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Back to Section One | Back to Arts & Entertainment
posted Friday, April 27, 2012 - Volume 40 Issue 17
The welcome return of Trpceski
Arts & Entertainment
ALL STORIES
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The welcome return of Trpceski

by Rod Parke - SGN A&E Writer

Simon Trpceski with the SSO
April 19
Benaroya Hall


The issue of a female conductor should be a non-issue, but there are so few of them that it still seems to be a big deal. When Susanna Mälkki strode out on the stage, she seemed eager and assured. And indeed the response she got from the players was lively and effective. She is a handsome, slender woman with lovely, short blonde hair. She wore a tux. Her conducting style included a very clear beat and very large gestures, often with both hands way above her head, making the stroke of her beat about 3 feet from top to bottom! I found the excessive movements a little distracting and certainly more than needed to signal her desires to the orchestra. In fact, they reminded me of how I at age 9 conducted our 78 rpm record of 'The Hall of the Mountain King,' falling on the bed in exhaustion at the final crashing cords. So, let's say she was really involved in the music!

Mälkki began her program with the 'Symphony No. 1' of Henri Dutilleux (1951), a composer increasingly familiar to Seattle audiences since the arrival of music director Ludovic Morlot. This work was the composer's first work for orchestra, a fact all the most startling when one listens to the brilliance of the orchestration. Dutilleux is a fine craftsman, producing innovative sounds, complex textures, and consistently interesting ideas. I particularly liked the first movement, which takes the form of a passacaglia, a melodic pattern that repeats throughout the movement with varying instrumentation. It began very softly in the basses and gradually building to a ferocious climax. The orchestra was very large, but handled with such skill that nothing seemed overdone or messy. A glockenspiel and celeste lent a dreamy kind of sensuousness at times. As with the other works by Dutilleux we have heard this season, the overall effect was enjoyable but too complex to fully appreciate on one hearing.

The return of Macedonian pianist Simon Trpceski was what most drew me to this concert. He has appeared both with the SSO and in recital at Meany Theater, always to great acclaim. His visit this time marked, as he explained to the audience, the tenth anniversary of his U.S. debut, which was in fact in Seattle. He added that this time he was especially happy to have his mother and sister with him.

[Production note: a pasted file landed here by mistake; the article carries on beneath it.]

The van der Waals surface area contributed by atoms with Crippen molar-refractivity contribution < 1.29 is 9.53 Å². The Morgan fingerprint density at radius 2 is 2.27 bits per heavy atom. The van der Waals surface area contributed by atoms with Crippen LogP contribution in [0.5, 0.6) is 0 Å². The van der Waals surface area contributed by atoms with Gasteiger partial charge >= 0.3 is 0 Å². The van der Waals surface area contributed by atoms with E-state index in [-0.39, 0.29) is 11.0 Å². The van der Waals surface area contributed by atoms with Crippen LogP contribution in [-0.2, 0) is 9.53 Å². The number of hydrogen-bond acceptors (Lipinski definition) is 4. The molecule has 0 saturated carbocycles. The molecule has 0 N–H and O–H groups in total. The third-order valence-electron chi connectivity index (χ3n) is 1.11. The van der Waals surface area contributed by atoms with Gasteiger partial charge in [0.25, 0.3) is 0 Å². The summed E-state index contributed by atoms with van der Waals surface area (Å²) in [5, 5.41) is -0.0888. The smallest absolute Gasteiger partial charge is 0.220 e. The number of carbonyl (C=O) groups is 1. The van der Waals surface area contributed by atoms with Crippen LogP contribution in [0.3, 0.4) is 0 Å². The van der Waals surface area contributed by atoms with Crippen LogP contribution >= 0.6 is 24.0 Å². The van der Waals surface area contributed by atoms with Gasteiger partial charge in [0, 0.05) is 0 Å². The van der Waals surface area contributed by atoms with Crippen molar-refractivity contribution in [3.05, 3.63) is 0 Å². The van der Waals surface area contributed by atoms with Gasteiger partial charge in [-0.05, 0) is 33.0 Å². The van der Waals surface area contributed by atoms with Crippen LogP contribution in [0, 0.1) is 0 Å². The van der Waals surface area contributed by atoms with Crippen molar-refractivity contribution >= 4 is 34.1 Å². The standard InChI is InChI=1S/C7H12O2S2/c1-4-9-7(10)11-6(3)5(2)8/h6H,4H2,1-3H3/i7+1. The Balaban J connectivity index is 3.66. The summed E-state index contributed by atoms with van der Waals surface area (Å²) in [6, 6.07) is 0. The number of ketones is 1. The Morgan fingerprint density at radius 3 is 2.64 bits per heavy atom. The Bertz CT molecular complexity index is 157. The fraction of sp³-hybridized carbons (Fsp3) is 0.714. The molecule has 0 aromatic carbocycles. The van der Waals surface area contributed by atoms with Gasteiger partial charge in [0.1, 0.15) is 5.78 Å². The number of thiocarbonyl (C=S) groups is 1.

Trpceski began with the U.S. premiere of 'Fantasy on Two Folk Tunes,' composed last year for this pianist and dedicated to him by fellow Macedonian Damir Imeri. In two parts, it began with an upbeat, sometimes jazzy take on a light-hearted folk tune and concluded with a more lyrical one. Trpceski seemed utterly at home with its rather informal manner and made light of the technical demands, as though he was tossing a little something off in our parlor. It was fun, and I think that's all it tried to be.

After intermission, Trpceski returned for the witty, delightful, and very jazzy 'Piano Concerto in G major' by Maurice Ravel (1937). The pianist left nothing to be desired, missing none of the work's playful humor and buoyant spirits. I did feel Ms. Mälkki did miss some of the fun in the orchestra, underplaying some of the jazz elements. Nonetheless, the work was a joy to hear, and the audience response reflected that. Of special merit was the lovely solo for English Horn by Stefan Farkas in the second movement.

The biggest success of the evening for the Orchestra was in Paul Dukas' 'The Sorcerer's Apprentice,' one of those works taken over for many of us by Disney's great animation. So fine were all the orchestral details, and so well were the dramatic climaxes fashioned that I was able to forget Mickey Mouse and fall in love with the score all over again. Give credit to Mälkki for excellent work both in this late romantic piece and in the more modern idiom of Henri Dutilleux.

Reviewer Rod Parke can be reached at rmp62@columbia.edu.

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